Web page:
If you care about the future of education in the U.S. then the Republican Presidential debates have been a massive disappointment. The problem is that the candidates all believe the same thing, so there is nothing to debate. In fact, through two debates, education has only come up once.
Black Americans, in particular, run up against systemic racism and discrimination that keep them from good jobs. The lack of opportunity has reached a crisis level that destabilizes our families and communities, such as in South Central Los Angeles.
Oregon already has been producing high-quality marijuana for decades. Our market is valued at $1 billion a year. Now that legalization is happening, more of the marijuana sales are likely to occur on the legal market and the opportunity for growth is enormous.
While Clinton is far more union-friendly than anyone running for the Republican nomination, her labor credentials are significantly worse than her main challenger in the Democratic primary, Vermont Senator Bernie Sanders.
When our wealthiest companies can't or won't pay $177 a month in Cambodia or $110 in Bangladesh, this is just greed.
A college degree is not the answer for all people. There is a need to boost vocational training for the U.S. population at large. Better worker training means better services and safety for all Americans. Labor unions like the Teamsters make it happen every day.
Republicans have staked out endless signature issues: shutting down the government, vilifying immigrants, denouncing rights like paid sick leave and equal pay because they are "women's issues," privatizing education, and--wait for it--obliterating the rights of working people to negotiate together for better wages and benefits that can sustain their families.
While increased wages will indeed lead to a major disruption of the elder care industry, it will ultimately raise the quality and availability of caregiving in America and actually reduce the cost for families in need of elder care.
Case studies from Brazil to China, from the United States to Germany, reveal that to square higher wages and competitiveness, governments must adhere to three rules of thumb.
The Missouri bill goes even further than most by criminalizing employers and subjecting small business owners to unlimited civil liability and jury verdicts. In short, it takes away the rights of an employer to decide for itself how to run its business.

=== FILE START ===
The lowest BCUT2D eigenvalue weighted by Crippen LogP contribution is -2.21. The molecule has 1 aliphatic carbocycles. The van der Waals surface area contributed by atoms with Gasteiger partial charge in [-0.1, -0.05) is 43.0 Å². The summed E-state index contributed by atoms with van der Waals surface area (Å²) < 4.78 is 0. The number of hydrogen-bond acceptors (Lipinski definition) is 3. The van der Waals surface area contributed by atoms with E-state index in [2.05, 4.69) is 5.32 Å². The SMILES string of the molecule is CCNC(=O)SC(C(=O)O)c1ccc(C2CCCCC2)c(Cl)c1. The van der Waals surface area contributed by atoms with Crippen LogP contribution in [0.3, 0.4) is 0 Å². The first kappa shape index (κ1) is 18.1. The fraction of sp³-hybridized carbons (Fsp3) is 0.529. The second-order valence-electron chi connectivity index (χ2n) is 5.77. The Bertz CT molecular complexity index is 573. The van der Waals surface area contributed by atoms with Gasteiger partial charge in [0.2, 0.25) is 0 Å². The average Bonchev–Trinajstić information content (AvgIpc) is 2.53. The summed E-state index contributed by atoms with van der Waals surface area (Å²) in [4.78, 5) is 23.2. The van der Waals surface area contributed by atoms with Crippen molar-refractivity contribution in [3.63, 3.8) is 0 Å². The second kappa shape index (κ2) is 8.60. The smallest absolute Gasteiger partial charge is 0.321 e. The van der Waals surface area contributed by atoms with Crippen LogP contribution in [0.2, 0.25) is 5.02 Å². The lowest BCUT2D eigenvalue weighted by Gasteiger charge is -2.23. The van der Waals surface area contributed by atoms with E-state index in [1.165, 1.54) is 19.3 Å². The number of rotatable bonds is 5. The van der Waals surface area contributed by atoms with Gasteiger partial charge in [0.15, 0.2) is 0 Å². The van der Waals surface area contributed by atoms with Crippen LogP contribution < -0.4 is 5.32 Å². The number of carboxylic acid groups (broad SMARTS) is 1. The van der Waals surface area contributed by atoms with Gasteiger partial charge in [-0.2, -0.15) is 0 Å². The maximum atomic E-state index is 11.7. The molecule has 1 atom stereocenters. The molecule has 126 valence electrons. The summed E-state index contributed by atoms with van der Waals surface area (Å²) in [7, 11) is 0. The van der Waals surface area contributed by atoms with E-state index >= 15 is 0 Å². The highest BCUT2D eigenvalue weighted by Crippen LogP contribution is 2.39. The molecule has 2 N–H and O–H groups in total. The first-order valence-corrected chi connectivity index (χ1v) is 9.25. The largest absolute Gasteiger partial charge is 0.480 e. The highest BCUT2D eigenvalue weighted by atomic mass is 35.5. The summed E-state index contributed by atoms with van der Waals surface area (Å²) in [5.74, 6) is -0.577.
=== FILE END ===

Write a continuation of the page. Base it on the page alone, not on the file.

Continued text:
Today, pundits of all political stripes are bound to repeat a familiar refrain about the decline of American labor unions. Young workers, they say, no longer see the value in membership. And the public views them as a relic of America's industrial past. But it's this perception that is dated.
There are plenty of things wrong with the labor movement. It can be overly bureaucratic. There are corrupt officials in many unions. But there should be no doubt that the country is much better off as a result of the labor movement and prospects for progressive change would be brighter if it were stronger.
"A woman's rights affect everyone's rights. This is happening in sectors where people think it's not -- like manufacturing, where women might get only $11-12 an hour. Collaboration is important, and women need to come together. We also need men supporting this."
When considering the biggest sports law issues making news lately, virtually all of them derive from disagreements between employees and employers. A critical question has always been, to what extent should employees have a say in how their workplace operates?
Instead of focusing on attacking unions and the labor movement, we need to find ways to strengthen and empower workers so we can put more money in the pockets of middle class families. But what does it mean to strengthen and empower workers?
The stand-out national problem we have today is that in recent decades, profit sharing examples in industry have declined and fallen out of media attention. Profit sharing was commonplace in the first half of the 20th century, but several decades of strong post-World War II growth persuaded many American managers that regular wage and benefit increases could effectively share the wealth with the workforces.